Towards the end of the 1980s, Director Wes Craven could look back at a decade which established him as one of the horror maestros of the modern age. He’d achieved both notoriety with schlockers like The Last House on the Left (1972) and The Hills Have Eyes (1977) as well as ascending to the top of the box office with A Nightmare on Elm Street. He was also starting to prove himself as a producer with A Nightmare on Elm Street 3: Dream Warriors and would continue to do so throughout the ‘90s.
The ‘80s of course saw the continued trend of blockbusters taking over Hollywood. After the first mega-successes of the 1970s, the producers and studios charged with green-lighting movies saw the opportunity to focus on films which had the potential of garnering massive box office takings. What’s more, they saw an opportunity to wrestle power away from the directors and screenwriters, and take back control themselves.
It was also the decade that saw the birth of home entertainment. Films on videocassette were now available for people to rent and enjoy in the privacy of their own homes without having to queue outside a cinema in the pouring rain. The history of cinema is packed with defining moments from the creation of sound, the effects of two world wars, the threat of television, the emergence of the teenager as a significant demographic in the 1950s and the more recent rise of Video on Demand. Home Video was just one of these.
This may explain why Craven decided that the film that would end the ‘80s for him would be a horror about a serial killer who can travel through television signals and strike at us in our bedrooms and living rooms.
Shocker (1989) is the story of a teenager, Jonathan Parker, who seems to have a strange connection with a serial killer who is terrorising the L.A. suburb in which he lives. At the start of the film, the killer, the wonderfully named Horace Pinker (Mitch Pileggi), who has already killed 30 people, murders Parker’s foster mother, brother and sister. All he has left is his foster father, Don Parker, who just happens to be a detective in charge of the investigation into the murders.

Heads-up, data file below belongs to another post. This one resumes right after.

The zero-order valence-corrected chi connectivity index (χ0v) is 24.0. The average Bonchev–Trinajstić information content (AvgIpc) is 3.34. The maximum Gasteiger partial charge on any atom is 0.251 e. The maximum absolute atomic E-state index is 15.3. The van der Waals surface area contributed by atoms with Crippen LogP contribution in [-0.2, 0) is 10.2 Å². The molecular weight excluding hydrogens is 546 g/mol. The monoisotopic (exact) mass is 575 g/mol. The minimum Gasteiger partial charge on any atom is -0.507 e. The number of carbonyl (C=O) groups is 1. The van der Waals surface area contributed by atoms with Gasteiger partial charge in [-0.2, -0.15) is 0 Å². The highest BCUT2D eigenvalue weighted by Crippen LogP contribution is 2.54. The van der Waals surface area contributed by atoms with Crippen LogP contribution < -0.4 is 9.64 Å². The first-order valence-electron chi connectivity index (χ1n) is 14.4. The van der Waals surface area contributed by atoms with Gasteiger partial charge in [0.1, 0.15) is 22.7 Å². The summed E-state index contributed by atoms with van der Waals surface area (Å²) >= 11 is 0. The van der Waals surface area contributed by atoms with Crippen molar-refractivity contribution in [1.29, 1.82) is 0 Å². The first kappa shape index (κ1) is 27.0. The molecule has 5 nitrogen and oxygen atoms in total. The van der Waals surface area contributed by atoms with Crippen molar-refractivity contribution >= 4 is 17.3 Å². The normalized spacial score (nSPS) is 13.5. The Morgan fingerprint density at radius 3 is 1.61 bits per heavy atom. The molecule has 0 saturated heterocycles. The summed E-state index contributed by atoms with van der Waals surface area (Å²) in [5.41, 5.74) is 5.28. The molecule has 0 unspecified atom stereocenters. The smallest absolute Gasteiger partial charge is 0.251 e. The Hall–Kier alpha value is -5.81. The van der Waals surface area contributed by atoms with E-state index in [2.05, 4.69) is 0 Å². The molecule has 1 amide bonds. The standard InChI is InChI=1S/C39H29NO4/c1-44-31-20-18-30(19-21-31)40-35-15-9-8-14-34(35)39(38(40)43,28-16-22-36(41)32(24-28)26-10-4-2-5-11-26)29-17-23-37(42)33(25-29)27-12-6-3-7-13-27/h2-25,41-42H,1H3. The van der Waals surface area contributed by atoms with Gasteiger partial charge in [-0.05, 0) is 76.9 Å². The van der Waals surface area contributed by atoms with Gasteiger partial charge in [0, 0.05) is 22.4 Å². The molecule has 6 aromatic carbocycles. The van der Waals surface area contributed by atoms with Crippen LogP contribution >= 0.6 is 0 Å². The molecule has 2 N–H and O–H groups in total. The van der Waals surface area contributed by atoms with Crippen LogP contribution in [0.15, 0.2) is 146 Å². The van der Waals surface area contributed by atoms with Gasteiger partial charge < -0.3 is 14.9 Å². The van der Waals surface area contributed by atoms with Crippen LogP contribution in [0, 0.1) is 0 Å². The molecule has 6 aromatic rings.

Soon Jonathan is dreaming about Pinker and the psycho is captured (but not before he kills Jonathan’s girlfriend Allison (Camille Cooper)). Pinker is (very) quickly sentenced to death by electric chair but, it turns out, he has made a deal with the devil and instead of dying, he develops the ability to travel from body to body, victim to victim by touch alone, the natural electrical charge of the human body being enough to transport his essence. Later when close to capture, Pinker discovers he can also use an electrical socket to get away, travelling through the wires that connect our homes. Quickly he progresses to TV, jumping in and out of the screens and into strangers’ living rooms.
If this premise isn’t strange enough for you, Allison’s ghost comes back, bringing with her the key to defeating Pinker, and she even develops the ability to fend off the madman by shooting a bright white ray from her abdomen. No, really!
There is a lot in Shocker which frankly does not make a lot of sense. Early in the investigation, Jonathan is allowed to enter his foster home, walking past a dozen or so ineffectual cops, only to then see his family’s mutilated bodies. Later, when the police have tracked down Pinker (by following Parker who had dreamed of the hideout), the teenager is allowed to be right there in the midst of the action, passing the police to chase the killer almost single-handedly.
If logic is something you look for in a film then you’ll probably turn Shocker off within its first half hour. But if you stay and ignore these nonsensical moments, there’s is a lot of fun to be had.